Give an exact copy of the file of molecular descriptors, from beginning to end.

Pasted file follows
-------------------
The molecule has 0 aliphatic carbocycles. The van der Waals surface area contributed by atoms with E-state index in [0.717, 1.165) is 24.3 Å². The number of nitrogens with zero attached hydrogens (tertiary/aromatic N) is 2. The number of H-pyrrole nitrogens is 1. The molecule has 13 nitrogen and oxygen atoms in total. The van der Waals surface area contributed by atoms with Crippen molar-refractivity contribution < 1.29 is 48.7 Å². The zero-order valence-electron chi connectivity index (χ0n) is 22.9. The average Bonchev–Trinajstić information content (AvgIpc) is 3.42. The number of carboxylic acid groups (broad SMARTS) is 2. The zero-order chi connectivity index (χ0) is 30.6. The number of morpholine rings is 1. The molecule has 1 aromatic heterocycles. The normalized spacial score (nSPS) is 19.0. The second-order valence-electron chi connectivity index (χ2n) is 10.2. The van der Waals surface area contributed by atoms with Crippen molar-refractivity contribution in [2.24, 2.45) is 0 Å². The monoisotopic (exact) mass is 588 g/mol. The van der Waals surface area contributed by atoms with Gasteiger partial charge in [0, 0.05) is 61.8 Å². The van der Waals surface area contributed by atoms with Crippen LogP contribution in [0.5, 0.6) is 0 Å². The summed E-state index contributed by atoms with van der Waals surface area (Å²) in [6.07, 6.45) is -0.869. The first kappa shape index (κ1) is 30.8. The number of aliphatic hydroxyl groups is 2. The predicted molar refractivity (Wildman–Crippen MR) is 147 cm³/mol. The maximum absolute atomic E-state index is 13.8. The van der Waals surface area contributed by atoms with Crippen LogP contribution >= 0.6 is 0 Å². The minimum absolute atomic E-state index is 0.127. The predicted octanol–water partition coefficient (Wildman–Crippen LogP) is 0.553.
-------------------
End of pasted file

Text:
The molecule has 0 aliphatic carbocycles. The van der Waals surface area contributed by atoms with E-state index in [0.717, 1.165) is 24.3 Å². The number of nitrogens with zero attached hydrogens (tertiary/aromatic N) is 2. The number of H-pyrrole nitrogens is 1. The molecule has 13 nitrogen and oxygen atoms in total. The van der Waals surface area contributed by atoms with Crippen molar-refractivity contribution < 1.29 is 48.7 Å². The zero-order valence-electron chi connectivity index (χ0n) is 22.9. The average Bonchev–Trinajstić information content (AvgIpc) is 3.42. The number of carboxylic acid groups (broad SMARTS) is 2. The zero-order chi connectivity index (χ0) is 30.6. The number of morpholine rings is 1. The molecule has 1 aromatic heterocycles. The normalized spacial score (nSPS) is 19.0. The second-order valence-electron chi connectivity index (χ2n) is 10.2. The van der Waals surface area contributed by atoms with Crippen molar-refractivity contribution in [2.24, 2.45) is 0 Å². The monoisotopic (exact) mass is 588 g/mol. The van der Waals surface area contributed by atoms with Gasteiger partial charge in [0, 0.05) is 61.8 Å². The van der Waals surface area contributed by atoms with Crippen LogP contribution in [0.5, 0.6) is 0 Å². The summed E-state index contributed by atoms with van der Waals surface area (Å²) in [6.07, 6.45) is -0.869. The first kappa shape index (κ1) is 30.8. The number of aliphatic hydroxyl groups is 2. The predicted molar refractivity (Wildman–Crippen MR) is 147 cm³/mol. The maximum absolute atomic E-state index is 13.8. The van der Waals surface area contributed by atoms with Crippen LogP contribution >= 0.6 is 0 Å². The minimum absolute atomic E-state index is 0.127. The predicted octanol–water partition coefficient (Wildman–Crippen LogP) is 0.553.